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On September 9, 2001, the United States experienced a horrendous terror attack within its territory, which forced the government to rethink its security strategy to preclude and fight terrorism in its protection policy.
A radical Islamist terror group infamously known as Al Qaeda hijacked four planes destined for the United States and crushed two of them into the World Trade Center towers.
One rammed into the Pentagon while the second one crashed on a field in Pennsylvania after missing its intended target, viz. Washington, D.C.
The occurrence of the attacks on the same day resulted in many frustrations for security agencies as they tried to mitigate the effects of the attacks, assist the victims get the appropriate aid while simultaneously preventing the occurrence of any further attacks by being on high alert (Federal Bureau of Investigations, 2014).
The extent of property loss, damage, and loss of lives were devastating enough to cause the American government to restructure its policies for effective operations and incorporation of terrorism as an essential national security concern.
Part of the new changes included the formation of the Department of Homeland Security in 2002, which was tasked with the duty of ensuring security within the national borders in addition to mitigation of effects of attacks from enemies of the state within and outside the country (Abbott, 2005).
The Homeland Security Grant Program (HSGP)
One of the mechanisms that the Department of Homeland Security utilizes in ensuring the achievement of its core duties is the Homeland Security Grant Program (HSGP) established in 2003, which essentially enables the effective implementation of the National Preparedness System (NPS).
The program facilitates the building of strategic security systems at state and national levels, sustenance of such systems, and delivery of the benefits of the systems to the American population as per the mandate of the various institutions that participate in the program.
The program covers five areas namely, “prevention, protection, mitigation, response, and recovery based on allowable costs” (Federal Emergency Management Agency, 2014, par.5).
The agency also explains that the program has three grant sub-programs within the main program, which serve different purposes, albeit interconnected to one another.
The division of the program into three sub-programs facilitates effective management while fostering accountability in addition to covering more areas using limited resources.
The three sub-grants comprise “the State Homeland Security Program (SHSP), the Operation Stonegarden (OPSG), and the Urban Areas Security Initiative (UASI)” (Abbott, 2005, p.63).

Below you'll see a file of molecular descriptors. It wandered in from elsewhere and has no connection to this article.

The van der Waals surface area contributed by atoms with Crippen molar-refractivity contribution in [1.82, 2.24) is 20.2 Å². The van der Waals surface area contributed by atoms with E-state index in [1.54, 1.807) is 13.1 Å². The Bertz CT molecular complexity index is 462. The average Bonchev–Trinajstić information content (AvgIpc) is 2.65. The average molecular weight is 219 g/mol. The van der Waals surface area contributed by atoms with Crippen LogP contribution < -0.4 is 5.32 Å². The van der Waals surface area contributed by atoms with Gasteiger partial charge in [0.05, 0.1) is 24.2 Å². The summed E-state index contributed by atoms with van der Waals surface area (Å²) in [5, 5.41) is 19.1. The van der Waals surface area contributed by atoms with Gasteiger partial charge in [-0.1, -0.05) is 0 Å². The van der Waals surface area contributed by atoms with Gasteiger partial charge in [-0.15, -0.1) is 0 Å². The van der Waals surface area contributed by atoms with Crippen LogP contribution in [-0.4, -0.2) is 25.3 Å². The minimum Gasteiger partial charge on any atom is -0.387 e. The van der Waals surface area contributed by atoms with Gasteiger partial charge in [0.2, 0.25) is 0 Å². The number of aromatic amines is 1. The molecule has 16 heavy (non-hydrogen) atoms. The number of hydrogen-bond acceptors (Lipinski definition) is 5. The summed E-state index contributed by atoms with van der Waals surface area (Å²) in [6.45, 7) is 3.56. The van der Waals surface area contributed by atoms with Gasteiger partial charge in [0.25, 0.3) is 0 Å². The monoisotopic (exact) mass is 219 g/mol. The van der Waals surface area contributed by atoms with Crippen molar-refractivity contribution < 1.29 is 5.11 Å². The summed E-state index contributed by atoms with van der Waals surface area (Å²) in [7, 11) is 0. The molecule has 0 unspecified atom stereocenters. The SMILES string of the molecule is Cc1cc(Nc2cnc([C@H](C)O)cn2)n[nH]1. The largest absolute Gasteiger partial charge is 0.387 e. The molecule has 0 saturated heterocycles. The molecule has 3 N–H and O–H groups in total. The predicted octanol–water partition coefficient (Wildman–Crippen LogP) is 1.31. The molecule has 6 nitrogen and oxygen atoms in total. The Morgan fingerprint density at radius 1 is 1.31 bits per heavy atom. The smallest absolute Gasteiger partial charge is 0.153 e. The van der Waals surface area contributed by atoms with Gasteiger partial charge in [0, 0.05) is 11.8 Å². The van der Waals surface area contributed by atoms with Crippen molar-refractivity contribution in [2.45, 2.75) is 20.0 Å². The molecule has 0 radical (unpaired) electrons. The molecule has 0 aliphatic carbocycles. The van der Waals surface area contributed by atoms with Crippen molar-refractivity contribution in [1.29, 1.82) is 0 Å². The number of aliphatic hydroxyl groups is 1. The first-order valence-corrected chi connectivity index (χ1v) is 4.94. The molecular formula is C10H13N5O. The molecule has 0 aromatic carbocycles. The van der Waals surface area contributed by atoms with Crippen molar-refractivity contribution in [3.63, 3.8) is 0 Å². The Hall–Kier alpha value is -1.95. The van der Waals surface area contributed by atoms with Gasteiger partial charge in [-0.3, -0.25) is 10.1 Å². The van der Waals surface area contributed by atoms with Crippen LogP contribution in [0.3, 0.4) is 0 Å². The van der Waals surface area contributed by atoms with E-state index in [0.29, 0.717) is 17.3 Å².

The State Homeland Security Program (SHSP)
This grant focuses on the issue of security at the state and local levels. This perspective allows state agencies to deal with security concerns that are unique to specific states appropriately and more efficiently than the federal government would if it employed a collective perspective to the matter.
The fund allows each state to achieve goals and objectives in the individual preparedness reports, with little interference from similar operations in other states.
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In the year 2013, the SHSP’s total funding was approximately $355 million. The State Administrative Agency in all the states including Puerto Rico, the District of Columbia, the U.S Virgin Islands, Guam, the Northern Marina Islands, and American Samoa are the only ones eligible for the SHSP funding.
Such agencies include the Department of Public Safety, State Office of Homeland Security, and the Emergency Management Agency, among others.
The authorization criterion considers factors such as the minimum amount as per legislation, anticipated effectiveness, and the Department of Homeland Security’s risk assessment methodology (Federal Emergency Management Agency, 2014).
According to the 9/11 Commission Act of 2007, at least twenty five percent of the funding should cater for equipment, training, planning, and organization necessary for terrorism prevention.
The rest of the funding caters for acquisition of secure identification documents, driver’s licenses, catastrophic events, and other security concerns that do not necessarily fall under the description of terrorism (Public Law 110-53 the U.S, 2007).
The main advantage that the grant offers state agencies with regard to preparedness is that it enables them to undertake several projects simultaneously.
Although the guidelines stipulate the types of items that the government authorizes in utilization of the funds, the categories that it provides are broad enough to afford state agencies a variety of options when considering equipment and facilities to suit their specific objectives.
Apart from the acquisition of equipment, the fund allows the agencies to incorporate training of security personnel for better service provision to the population and the creation of sufficient contingency funding for mitigation and recovery purposes in case of attacks.
The fund’s appropriation occurs on a yearly basis for all the states, although some receive more funding than others do, depending on the size of the population and estimated risks, among other reasons.
This aspect means that the state governments can undertake long-term security projects without necessarily relying on state revenue predictions.